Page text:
Internal support is the activities and habits that allow you to nurture and replenish yourself. If you are like me, internal support may be the hardest to put into place. After spending most of my life taking care of other people, I didn’t even remember what I liked to do! Think carefully about what lights you up, and then make time to do more of that. If you make self-care a priority, it will grow and eventually you will find more and more of these types of activities. What type of exercise do you like? Nature? Art? Creative outlets, like dancing, drawing, writing, photography, or music? What did you like to do in your childhood? 

Be appreciative and mindful

People often talk about how much they enjoy food when talking about why they don’t want to make changes. Personally, I was not appreciating food when I was heavy. I would eat quickly and furtively, often in an attempt to fill up emptiness inside of me instead of hunger.  Taking time to be mindful allows you to really savor and enjoy your food. 

When you are preparing food, take time to make it with care. Add color and texture with vegetables, and use spices and seasonings for extra flavor. As you prepare your plate, make it a feast for the eyes. Use elegant tableware and garnish your dishes with herbs, spices or flowers. You deserve this special care, and your food does too. Instead of eating while you surf your phone, eat at the table without distractions so you can focus on enjoying your food. When you sit down to eat spend a few moments to appreciate this Sacred gift from nature before eating. Food is a gift from the Earth. Pause and remember the soil, the sun, the farmer, and the chef that labored for your meal. Then when you are eating, chew slowly and savor your food. Pause briefly between bites to explore how the food tastes and smells. How does it feel in your mouth? How does it feel in your body? How does it make you feel emotionally (comforting, nourishing, guilty, happy, etc)? If you love food, then allow yourself this time to truly appreciate it. Food is so much more satisfying with mindfulness.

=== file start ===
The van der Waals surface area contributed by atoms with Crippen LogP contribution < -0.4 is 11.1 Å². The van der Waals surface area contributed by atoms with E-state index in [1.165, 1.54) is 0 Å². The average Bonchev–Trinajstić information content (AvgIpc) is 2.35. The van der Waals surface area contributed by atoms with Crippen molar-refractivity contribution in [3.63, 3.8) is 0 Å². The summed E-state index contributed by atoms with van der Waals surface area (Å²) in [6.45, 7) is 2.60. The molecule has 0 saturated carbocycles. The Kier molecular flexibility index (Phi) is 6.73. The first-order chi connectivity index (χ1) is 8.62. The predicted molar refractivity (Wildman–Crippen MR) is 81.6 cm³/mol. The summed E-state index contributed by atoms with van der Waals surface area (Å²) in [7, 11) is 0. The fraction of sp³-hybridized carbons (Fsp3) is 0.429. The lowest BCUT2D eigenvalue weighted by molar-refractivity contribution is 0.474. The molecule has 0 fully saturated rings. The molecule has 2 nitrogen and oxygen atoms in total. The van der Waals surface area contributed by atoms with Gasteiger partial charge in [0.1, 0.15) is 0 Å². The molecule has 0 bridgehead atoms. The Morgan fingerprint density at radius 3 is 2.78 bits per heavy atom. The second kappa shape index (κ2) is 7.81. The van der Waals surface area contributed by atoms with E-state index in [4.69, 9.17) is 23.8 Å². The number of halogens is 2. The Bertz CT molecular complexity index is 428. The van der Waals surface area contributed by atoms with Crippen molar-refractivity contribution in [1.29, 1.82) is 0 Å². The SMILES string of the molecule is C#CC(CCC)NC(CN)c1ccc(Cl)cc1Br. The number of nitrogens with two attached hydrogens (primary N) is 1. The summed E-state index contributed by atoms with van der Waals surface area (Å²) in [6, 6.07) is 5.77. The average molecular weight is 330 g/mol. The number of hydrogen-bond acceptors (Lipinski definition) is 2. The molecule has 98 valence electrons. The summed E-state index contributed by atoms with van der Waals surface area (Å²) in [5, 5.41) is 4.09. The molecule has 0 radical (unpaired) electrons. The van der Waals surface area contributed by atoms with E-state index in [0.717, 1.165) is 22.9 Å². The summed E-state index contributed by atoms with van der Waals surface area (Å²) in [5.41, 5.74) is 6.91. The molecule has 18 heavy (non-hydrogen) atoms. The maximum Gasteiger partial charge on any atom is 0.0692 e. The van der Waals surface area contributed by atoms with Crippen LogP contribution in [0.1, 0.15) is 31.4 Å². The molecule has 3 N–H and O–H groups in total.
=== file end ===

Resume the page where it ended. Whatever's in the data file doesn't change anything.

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Juniper Devecis
Juniper Devecis MS, RD, CCN at Juicy Juniper LLC

Juniper Devecis MS, RD, CCN has been a passionate outside-the-box nutritionist for decades specializing in dietary supplements and lifestyle change. Unlike nutritionists that focus on food or therapy that addresses feelings, Juniper combines expertise in biochemistry, psychology, and her own personal experience of self-transformation to provide action-based tools to help people transform their lives from “surviving” to thriving. Her unique approach focuses on joy and self-love, cutting-edge nutrition, mindset, and more.

1 Comment

  1. Debra

    Well written and researched article with practical tips